Objectives 3) Attendees will be able to list the three therapeutic benefits of identifying strengths and increasing positive emotions.

Snacks will be provided. Lunch is available from healthy, reasonably priced restaurants in the neighborhood.

Contact Smith Farm Center

To register or for more information call 202-483-8600 or visit

1632 U Street NW
Washington DC

Metro accessible
Red & Green Lines
FREE Parking available

NBCC Provider #6327
*Smith Farm is an NBCC Approved Continuing Education Provider an may offer NBCC approved clock hours for events and programs that meet NBCC requirements. Events and programs for which NBCC approved clock hours will be awarded are identified in the Smith Farm calendar. Smith Farm is solely responsible for all aspects of the program.

Friday, April 2, 2010

"What's it like when you feel better.."

Rebecca had some great suggestions for a novice art therapist on a list-serve we are both on, and she's let me share some of her ideas here, too. She talked about how when she does art therapy with people who are in crisis, her goals include helping people understand the connection between mind and body, helping people feel support and connection, and focusing on feeling that their lives are increasingly meaningful and enjoyable.

These sound like pretty good goals for the rest of us as well, so I thought I’d pass along her ideas.

Rebecca says that she asks people, "What is it like when you feel "better"….often with a warm up discussion about what it's like when it's "worse"--She asks, "How would you know that things were better, what changes would you experience, what would others observe, has it ever been better and if so what was different in your life, and, if not,  what would it be like?". Then, "If you felt better, what would you be doing, who would you be with, where would you be, what would it look like?”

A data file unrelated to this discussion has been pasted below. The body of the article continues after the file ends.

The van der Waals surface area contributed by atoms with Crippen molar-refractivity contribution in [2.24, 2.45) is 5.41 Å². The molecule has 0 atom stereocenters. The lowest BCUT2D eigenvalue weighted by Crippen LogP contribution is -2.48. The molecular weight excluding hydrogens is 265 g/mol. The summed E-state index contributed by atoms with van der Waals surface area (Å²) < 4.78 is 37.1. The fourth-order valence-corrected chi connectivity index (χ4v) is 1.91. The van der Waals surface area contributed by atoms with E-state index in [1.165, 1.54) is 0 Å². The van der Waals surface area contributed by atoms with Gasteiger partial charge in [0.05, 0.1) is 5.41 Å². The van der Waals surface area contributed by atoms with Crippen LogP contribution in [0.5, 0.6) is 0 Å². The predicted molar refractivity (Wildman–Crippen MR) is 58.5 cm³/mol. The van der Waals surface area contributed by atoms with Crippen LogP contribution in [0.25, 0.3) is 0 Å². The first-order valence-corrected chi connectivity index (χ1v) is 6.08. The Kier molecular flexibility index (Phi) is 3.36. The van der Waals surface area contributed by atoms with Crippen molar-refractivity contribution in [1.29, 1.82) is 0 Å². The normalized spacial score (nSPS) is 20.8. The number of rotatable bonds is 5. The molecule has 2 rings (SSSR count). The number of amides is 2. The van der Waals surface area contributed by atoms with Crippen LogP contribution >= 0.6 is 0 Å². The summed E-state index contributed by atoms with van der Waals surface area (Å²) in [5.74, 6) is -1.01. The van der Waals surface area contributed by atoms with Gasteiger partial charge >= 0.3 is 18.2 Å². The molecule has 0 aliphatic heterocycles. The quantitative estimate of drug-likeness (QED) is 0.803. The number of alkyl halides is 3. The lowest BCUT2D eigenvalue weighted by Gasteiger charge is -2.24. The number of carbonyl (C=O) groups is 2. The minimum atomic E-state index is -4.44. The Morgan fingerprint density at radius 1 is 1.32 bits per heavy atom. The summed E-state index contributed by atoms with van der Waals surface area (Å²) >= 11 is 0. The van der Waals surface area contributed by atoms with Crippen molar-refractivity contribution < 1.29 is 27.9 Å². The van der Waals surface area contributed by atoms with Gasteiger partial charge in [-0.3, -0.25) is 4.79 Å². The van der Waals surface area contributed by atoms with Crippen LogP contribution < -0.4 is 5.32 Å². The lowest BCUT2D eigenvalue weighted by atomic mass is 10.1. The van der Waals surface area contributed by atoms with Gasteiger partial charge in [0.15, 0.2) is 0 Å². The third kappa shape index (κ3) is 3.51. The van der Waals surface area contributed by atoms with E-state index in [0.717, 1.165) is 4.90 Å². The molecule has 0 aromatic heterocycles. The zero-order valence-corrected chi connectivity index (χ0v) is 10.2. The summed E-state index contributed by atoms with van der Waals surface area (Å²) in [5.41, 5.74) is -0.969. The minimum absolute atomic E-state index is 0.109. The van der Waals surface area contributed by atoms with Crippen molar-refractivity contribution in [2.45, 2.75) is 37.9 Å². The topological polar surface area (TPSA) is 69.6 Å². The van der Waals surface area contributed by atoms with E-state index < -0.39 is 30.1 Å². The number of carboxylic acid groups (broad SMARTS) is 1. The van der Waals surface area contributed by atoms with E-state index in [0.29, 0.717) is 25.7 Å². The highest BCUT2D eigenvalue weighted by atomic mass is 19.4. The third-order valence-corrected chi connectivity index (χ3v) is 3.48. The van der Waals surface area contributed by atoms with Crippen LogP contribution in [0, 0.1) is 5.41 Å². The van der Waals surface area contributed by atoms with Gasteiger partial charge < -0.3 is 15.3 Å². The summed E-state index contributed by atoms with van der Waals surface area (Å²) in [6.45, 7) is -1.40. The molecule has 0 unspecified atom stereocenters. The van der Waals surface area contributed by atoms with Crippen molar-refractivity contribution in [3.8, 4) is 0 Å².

Something to think about.

Rebecca continued: "What gives your life meaning? We have all had tough times, how have you survived the dark night of the soul? Who are the people that help and support you?"

What are your strengths and how have they helped you survive? (Imagine a friendly person in your life, how would they respond if asked to list a strength of yours…mightn’t they say, "friendly," "funny," "kind," "observant," "helpful to others", etc...).

What are the things for which you are grateful even in these troubling times?

Make some art about what comes to mind…

To address improving the body-mind connection, Rebecca suggests focusing on breathing, and do a sort of mental body scan in which you close your eyes and just note and observe the body starting with feet up through body and head, also attend to  breathing—this is based upon work of Jon Kabat-Zinn—then respond to the process by making art either in a mandala or an outline of the figure. Identify, using color line and shape, the areas where you experienced sensation or not, drawing colors and lines to represent that experience. If there are areas of concern or pain, people can modify the drawing to "make it better".

You could do a drawing like this, in your journal, at home, or even on your lunch hour…I think there might be benefits like Reecca sees at her work.  Because we have found, art can be a door to happiness.  What's been your experience?

Enjoy the spring,


Ribbon Cutting of the Institute for Continuing Education of the American Art Therapy Association!

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Gioia Chilton is a registered and board certified art therapist.


Gioia Chilton, MA, ATR-BC

Gioia Chilton, MA, ATR-BC